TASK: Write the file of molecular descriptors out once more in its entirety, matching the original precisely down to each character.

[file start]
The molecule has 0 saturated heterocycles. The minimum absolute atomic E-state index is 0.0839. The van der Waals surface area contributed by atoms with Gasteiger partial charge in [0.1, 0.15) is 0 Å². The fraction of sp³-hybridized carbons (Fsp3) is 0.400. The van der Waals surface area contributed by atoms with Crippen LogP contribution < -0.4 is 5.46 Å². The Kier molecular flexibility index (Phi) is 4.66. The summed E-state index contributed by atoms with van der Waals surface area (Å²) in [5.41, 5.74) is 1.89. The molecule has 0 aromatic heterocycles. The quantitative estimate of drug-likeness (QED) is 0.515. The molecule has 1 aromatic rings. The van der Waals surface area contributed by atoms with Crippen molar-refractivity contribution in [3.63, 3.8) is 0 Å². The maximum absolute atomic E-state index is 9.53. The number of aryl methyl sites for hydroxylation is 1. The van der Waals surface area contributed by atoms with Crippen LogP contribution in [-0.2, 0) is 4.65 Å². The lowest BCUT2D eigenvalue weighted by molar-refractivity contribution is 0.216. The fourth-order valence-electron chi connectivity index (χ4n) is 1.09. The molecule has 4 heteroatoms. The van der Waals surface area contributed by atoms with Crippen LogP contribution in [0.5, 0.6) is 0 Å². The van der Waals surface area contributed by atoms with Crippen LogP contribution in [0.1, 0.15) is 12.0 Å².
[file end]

The molecule has 0 saturated heterocycles. The minimum absolute atomic E-state index is 0.0839. The van der Waals surface area contributed by atoms with Gasteiger partial charge in [0.1, 0.15) is 0 Å². The fraction of sp³-hybridized carbons (Fsp3) is 0.400. The van der Waals surface area contributed by atoms with Crippen LogP contribution < -0.4 is 5.46 Å². The Kier molecular flexibility index (Phi) is 4.66. The summed E-state index contributed by atoms with van der Waals surface area (Å²) in [5.41, 5.74) is 1.89. The molecule has 0 aromatic heterocycles. The quantitative estimate of drug-likeness (QED) is 0.515. The molecule has 1 aromatic rings. The van der Waals surface area contributed by atoms with Crippen molar-refractivity contribution in [3.63, 3.8) is 0 Å². The maximum absolute atomic E-state index is 9.53. The number of aryl methyl sites for hydroxylation is 1. The van der Waals surface area contributed by atoms with Crippen LogP contribution in [-0.2, 0) is 4.65 Å². The lowest BCUT2D eigenvalue weighted by molar-refractivity contribution is 0.216. The fourth-order valence-electron chi connectivity index (χ4n) is 1.09. The molecule has 4 heteroatoms. The van der Waals surface area contributed by atoms with Crippen LogP contribution in [0.5, 0.6) is 0 Å². The van der Waals surface area contributed by atoms with Crippen LogP contribution in [0.1, 0.15) is 12.0 Å².